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Statement of Mr. António Guterres, United Nations High Commissioner for Refugees, African Union Special Summit of Heads of State and Government on Refugees, Returnees and Internally Displaced Persons in Africa, Kampala, Uganda, 22 October 2009

Speeches and statements

Statement of Mr. António Guterres, United Nations High Commissioner for Refugees, African Union Special Summit of Heads of State and Government on Refugees, Returnees and Internally Displaced Persons in Africa, Kampala, Uganda, 22 October 2009

22 October 2009

(Delivered immediately following Secretary-General's statement)

Excellencies, ladies and gentlemen,

If I may briefly continue, I would like to add a few words in my capacity as the United Nations High Commissioner for Refugees.

African nations host some 2.3 million refugees today. Their numbers have steadily declined over the past several years. Working together, we have helped literally millions of refugees to find solutions and restart their lives. But let us not be complacent. 98 percent of the remaining refugees have spent five years or more in exile.

Still more staggering are the statistics relating to internal displacement. Refugees and people displaced internally by conflict or natural disasters often live side by side, facing the same hardship, misery and threats to their security and basic human dignity.

Many stay in camps, but more and more today, refugees and IDPs are settling in Africa's burgeoning cities, where they compete with poorer locals for very limited economic opportunities and scarce services. Often lacking documentation and a legal identity, they are vulnerable to abuse and exploitation. Living exposed in fragile shelters, doctors, medicine, education and other essential services may also be beyond their reach.

Excellencies, ladies and gentlemen,

We cannot be and we are not indifferent to their fate. Africa's future depends upon meeting the challenge of forced displacement in all its dimensions and finding lasting solutions.

First and foremost, we need your will, your courage and your leadership. Let us draw inspiration from those African leaders who have refused to accept perpetual displacement as an inevitable reality in their countries and have acted boldly to bring it to an end. Refugee status and internal displacement must not be an inheritance that is handed down from one generation to the next.

Second, we need the international community to demonstrate in very concrete ways the greatest solidarity with Africa. Displacement is undeniably a global concern, and a global responsibility. But too great a share of the burden falls upon the countries having the fewest economic resources and upon communities - often very poor communities - who share their land and lives with refugees and the displaced.

Excellencies, ladies and gentlemen,

Lasting solutions require the sense of confidence that peace and security bring. Lasting solutions are built upon hope - the hope that grows when children are back in school, when families can grow or earn enough to live decently and when neighbours reconcile, stop living in the past and begin looking to the future. People across Africa who have been uprooted by conflict and calamity are looking to you - their leaders - to give them confidence and hope.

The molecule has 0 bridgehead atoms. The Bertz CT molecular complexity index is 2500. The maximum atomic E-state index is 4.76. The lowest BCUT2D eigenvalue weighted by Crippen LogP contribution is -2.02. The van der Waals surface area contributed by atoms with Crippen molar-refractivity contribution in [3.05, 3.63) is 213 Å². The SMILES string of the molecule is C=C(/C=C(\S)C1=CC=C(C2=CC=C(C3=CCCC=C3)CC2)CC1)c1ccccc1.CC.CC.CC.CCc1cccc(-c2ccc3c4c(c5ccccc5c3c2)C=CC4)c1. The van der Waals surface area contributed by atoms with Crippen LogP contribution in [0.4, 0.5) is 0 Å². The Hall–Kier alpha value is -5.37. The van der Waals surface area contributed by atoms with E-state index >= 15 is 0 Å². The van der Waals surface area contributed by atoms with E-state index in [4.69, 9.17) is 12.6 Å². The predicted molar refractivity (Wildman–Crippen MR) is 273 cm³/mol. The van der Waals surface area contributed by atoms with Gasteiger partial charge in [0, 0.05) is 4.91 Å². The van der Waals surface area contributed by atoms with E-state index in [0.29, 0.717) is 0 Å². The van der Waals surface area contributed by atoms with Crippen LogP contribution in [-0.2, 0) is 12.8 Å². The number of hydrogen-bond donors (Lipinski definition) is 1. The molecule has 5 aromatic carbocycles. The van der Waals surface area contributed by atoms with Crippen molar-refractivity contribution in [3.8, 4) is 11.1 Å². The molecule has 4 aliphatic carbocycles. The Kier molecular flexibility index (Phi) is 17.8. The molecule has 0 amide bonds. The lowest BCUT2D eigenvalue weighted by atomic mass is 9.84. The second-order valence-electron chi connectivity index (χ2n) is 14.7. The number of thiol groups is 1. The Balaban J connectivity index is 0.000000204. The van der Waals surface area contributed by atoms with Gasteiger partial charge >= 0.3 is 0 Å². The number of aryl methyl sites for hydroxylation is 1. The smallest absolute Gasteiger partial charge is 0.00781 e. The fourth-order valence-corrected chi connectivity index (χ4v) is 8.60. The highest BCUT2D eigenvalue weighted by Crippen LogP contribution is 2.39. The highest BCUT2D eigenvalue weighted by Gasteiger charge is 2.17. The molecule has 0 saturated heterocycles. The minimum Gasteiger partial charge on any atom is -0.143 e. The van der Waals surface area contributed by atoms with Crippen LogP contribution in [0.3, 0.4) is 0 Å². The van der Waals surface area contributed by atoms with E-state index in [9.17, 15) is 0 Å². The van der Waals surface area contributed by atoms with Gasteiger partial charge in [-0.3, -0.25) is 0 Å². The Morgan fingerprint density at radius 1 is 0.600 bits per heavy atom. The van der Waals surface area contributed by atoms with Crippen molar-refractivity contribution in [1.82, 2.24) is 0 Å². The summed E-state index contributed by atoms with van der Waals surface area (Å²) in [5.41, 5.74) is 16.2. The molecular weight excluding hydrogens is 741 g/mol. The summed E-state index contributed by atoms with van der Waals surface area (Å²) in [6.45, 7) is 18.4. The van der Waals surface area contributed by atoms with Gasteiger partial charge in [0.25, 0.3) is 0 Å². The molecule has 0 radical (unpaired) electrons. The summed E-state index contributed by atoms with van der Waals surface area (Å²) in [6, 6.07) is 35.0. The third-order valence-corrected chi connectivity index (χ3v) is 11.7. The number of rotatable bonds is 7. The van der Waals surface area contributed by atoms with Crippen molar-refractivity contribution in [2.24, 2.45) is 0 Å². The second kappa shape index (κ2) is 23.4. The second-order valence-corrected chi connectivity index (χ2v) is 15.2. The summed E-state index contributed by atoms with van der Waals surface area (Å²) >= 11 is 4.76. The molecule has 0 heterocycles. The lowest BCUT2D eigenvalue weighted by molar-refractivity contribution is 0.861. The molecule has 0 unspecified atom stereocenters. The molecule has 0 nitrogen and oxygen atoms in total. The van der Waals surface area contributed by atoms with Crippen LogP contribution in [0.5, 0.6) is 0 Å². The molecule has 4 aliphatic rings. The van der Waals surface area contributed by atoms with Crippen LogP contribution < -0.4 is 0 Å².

As daunting as the challenges may seem, I am an optimist. Wars that seemed endless and intractable a decade ago are now part of history. Together with you, we have brought refugee situations to an end in every region of this vast and beautiful continent. UNHCR is now working closely with the concerned governments to develop roadmaps for closing the painful refugee chapters in the histories of Rwanda, Burundi, Liberia and Angola, leading to the cessation of refugee status in a dignified and protection-sensitive way.

There is no humanitarian solution for a humanitarian problem. The solution is always political. First and foremost, conflicts should be prevented. When that fails, we should stop them and work to consolidate peace and build trust between communities.

Excellencies, ladies and gentlemen,

Let me conclude by saluting you - the assembled Heads of State and Government of the African Union - for your readiness to demonstrate the same remarkable global leadership shown by your predecessors when adopting the OAU Refugee Convention four decades ago. I am sure this will not be just another convention. The African Union Convention for the Protection and Assistance of Internally Displaced Persons in Africa will be a human rights landmark achievement, giving this Summit and all of you a place in history.

On a personal note, I am often shocked at ways some people speak about human rights in Africa in a patronizing way. Speaking as a Portuguese citizen, I lived the first part of my life under a dictatorship that oppressed our people and the people of several African nations. Human rights convictions in my country were re-established thanks to the struggle of the African movements in Angola, Mozambique and Guinea-Bissau. It was this struggle that forced the Portuguese army to overthrow the dictatorship in Portugal. It was this struggle which led to the establishment of the democracy and respect for the human rights I now enjoy.

The Convention you will consider establishes a new equilibrium between the dignity of human beings and the sovereignty of the State. It is a gift, a priceless African gift, to future generations across the world.

Thank you.